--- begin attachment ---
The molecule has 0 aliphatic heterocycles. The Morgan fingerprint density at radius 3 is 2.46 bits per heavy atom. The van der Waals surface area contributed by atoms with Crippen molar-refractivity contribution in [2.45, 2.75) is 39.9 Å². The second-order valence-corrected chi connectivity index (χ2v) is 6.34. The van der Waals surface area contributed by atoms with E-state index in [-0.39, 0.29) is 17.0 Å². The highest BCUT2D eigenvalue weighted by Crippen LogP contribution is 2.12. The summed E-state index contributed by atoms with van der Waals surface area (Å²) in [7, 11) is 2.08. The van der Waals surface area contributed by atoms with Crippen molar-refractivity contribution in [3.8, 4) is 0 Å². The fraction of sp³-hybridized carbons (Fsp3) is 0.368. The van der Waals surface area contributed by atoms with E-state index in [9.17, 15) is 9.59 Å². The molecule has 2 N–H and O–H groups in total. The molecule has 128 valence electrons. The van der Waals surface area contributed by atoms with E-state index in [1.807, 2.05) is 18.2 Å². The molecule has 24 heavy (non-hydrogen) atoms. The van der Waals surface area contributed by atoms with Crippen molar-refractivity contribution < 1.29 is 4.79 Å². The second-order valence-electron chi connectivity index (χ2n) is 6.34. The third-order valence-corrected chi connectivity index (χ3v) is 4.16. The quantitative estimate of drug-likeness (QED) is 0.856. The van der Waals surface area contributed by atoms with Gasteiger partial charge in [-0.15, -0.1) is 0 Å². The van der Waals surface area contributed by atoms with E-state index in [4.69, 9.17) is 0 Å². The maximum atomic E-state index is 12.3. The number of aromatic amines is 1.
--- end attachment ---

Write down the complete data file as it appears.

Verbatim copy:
The molecule has 0 aliphatic heterocycles. The Morgan fingerprint density at radius 3 is 2.46 bits per heavy atom. The van der Waals surface area contributed by atoms with Crippen molar-refractivity contribution in [2.45, 2.75) is 39.9 Å². The second-order valence-corrected chi connectivity index (χ2v) is 6.34. The van der Waals surface area contributed by atoms with E-state index in [-0.39, 0.29) is 17.0 Å². The highest BCUT2D eigenvalue weighted by Crippen LogP contribution is 2.12. The summed E-state index contributed by atoms with van der Waals surface area (Å²) in [7, 11) is 2.08. The van der Waals surface area contributed by atoms with Crippen molar-refractivity contribution in [3.8, 4) is 0 Å². The fraction of sp³-hybridized carbons (Fsp3) is 0.368. The van der Waals surface area contributed by atoms with E-state index in [9.17, 15) is 9.59 Å². The molecule has 2 N–H and O–H groups in total. The molecule has 128 valence electrons. The van der Waals surface area contributed by atoms with E-state index in [1.807, 2.05) is 18.2 Å². The molecule has 24 heavy (non-hydrogen) atoms. The van der Waals surface area contributed by atoms with Crippen molar-refractivity contribution < 1.29 is 4.79 Å². The second-order valence-electron chi connectivity index (χ2n) is 6.34. The third-order valence-corrected chi connectivity index (χ3v) is 4.16. The quantitative estimate of drug-likeness (QED) is 0.856. The van der Waals surface area contributed by atoms with Gasteiger partial charge in [-0.15, -0.1) is 0 Å². The van der Waals surface area contributed by atoms with E-state index in [4.69, 9.17) is 0 Å². The maximum atomic E-state index is 12.3. The number of aromatic amines is 1.